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COVID-19: Melatonin as a potential adjuvant treatment
- Zhang, Rui, Wang, Xuebin, Ni, Leng, Di, Xiao, Ma, Baitao, Niu, Shuai, Liu, Changwei, Reiter, Russel J.
- Life sciences 2020 v.250 pp. 117583
- Coronavirinae, Coronavirus infections, acute respiratory distress syndrome, adjuvants, anxiety, clinical trials, cytokines, death, distress, immune response, inflammation, lungs, melatonin, oxidation, pandemic, pathogenesis, pathogens, patients, permeability, sedation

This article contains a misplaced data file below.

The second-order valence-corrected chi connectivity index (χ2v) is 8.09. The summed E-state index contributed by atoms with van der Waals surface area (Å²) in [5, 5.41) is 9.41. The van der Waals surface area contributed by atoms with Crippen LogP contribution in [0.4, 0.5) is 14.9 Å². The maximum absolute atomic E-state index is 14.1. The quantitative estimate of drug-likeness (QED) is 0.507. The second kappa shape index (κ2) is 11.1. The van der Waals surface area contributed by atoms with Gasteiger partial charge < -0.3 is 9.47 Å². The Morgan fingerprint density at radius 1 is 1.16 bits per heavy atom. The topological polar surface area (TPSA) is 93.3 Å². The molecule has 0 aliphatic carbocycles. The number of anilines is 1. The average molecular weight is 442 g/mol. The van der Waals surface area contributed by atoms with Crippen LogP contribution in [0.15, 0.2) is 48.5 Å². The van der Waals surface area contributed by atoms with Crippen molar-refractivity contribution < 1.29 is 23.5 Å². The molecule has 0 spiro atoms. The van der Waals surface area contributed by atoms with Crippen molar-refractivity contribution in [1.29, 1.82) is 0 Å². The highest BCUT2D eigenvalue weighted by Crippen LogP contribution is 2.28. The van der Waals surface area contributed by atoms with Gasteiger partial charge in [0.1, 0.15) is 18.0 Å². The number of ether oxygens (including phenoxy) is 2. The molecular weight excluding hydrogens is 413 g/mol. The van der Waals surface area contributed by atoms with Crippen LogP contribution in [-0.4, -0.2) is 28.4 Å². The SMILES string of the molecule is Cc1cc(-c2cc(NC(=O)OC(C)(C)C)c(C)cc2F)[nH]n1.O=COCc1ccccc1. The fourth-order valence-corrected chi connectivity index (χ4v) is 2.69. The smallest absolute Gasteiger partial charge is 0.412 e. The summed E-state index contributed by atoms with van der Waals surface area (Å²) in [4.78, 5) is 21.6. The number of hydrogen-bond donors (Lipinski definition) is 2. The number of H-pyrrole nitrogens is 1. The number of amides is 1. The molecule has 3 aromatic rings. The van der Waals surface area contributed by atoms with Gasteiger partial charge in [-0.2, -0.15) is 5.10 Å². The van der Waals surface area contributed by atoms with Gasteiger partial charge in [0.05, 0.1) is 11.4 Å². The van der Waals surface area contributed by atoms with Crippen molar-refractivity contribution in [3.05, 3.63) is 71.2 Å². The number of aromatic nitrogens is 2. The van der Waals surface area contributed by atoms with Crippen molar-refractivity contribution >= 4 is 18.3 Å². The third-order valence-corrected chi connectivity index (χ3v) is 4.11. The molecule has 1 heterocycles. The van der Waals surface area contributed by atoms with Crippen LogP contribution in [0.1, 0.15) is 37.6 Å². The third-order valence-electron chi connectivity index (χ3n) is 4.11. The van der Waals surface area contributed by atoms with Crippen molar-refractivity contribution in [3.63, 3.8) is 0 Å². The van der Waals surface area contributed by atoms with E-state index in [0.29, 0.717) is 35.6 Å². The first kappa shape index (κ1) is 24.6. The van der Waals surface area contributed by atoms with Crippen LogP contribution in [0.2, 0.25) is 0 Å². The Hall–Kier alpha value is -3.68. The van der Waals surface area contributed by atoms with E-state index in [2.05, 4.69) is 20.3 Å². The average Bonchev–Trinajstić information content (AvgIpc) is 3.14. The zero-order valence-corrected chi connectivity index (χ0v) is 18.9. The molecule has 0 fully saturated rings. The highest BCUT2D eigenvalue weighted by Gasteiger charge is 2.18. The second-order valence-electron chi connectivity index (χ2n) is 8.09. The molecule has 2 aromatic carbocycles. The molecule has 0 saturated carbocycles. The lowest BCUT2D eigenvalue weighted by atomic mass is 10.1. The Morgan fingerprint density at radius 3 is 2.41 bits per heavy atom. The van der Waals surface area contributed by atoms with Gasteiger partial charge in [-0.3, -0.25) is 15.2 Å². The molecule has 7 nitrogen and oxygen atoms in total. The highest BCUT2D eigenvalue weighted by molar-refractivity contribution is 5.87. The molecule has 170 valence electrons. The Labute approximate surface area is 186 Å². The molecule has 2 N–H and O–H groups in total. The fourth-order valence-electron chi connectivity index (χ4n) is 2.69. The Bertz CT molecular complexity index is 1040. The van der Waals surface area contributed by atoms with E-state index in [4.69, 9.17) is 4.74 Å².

- This article summarizes the likely benefits of melatonin in the attenuation of COVID-19 based on its putative pathogenesis. The recent outbreak of COVID-19 has become a pandemic with tens of thousands of infected patients. Based on clinical features, pathology, the pathogenesis of acute respiratory disorder induced by either highly homogenous coronaviruses or other pathogens, the evidence suggests that excessive inflammation, oxidation, and an exaggerated immune response very likely contribute to COVID-19 pathology. This leads to a cytokine storm and subsequent progression to acute lung injury (ALI)/acute respiratory distress syndrome (ARDS) and often death. Melatonin, a well-known anti-inflammatory and anti-oxidative molecule, is protective against ALI/ARDS caused by viral and other pathogens. Melatonin is effective in critical care patients by reducing vessel permeability, anxiety, sedation use, and improving sleeping quality, which might also be beneficial for better clinical outcomes for COVID-19 patients. Notably, melatonin has a high safety profile. There is significant data showing that melatonin limits virus-related diseases and would also likely be beneficial in COVID-19 patients. Additional experiments and clinical studies are required to confirm this speculation.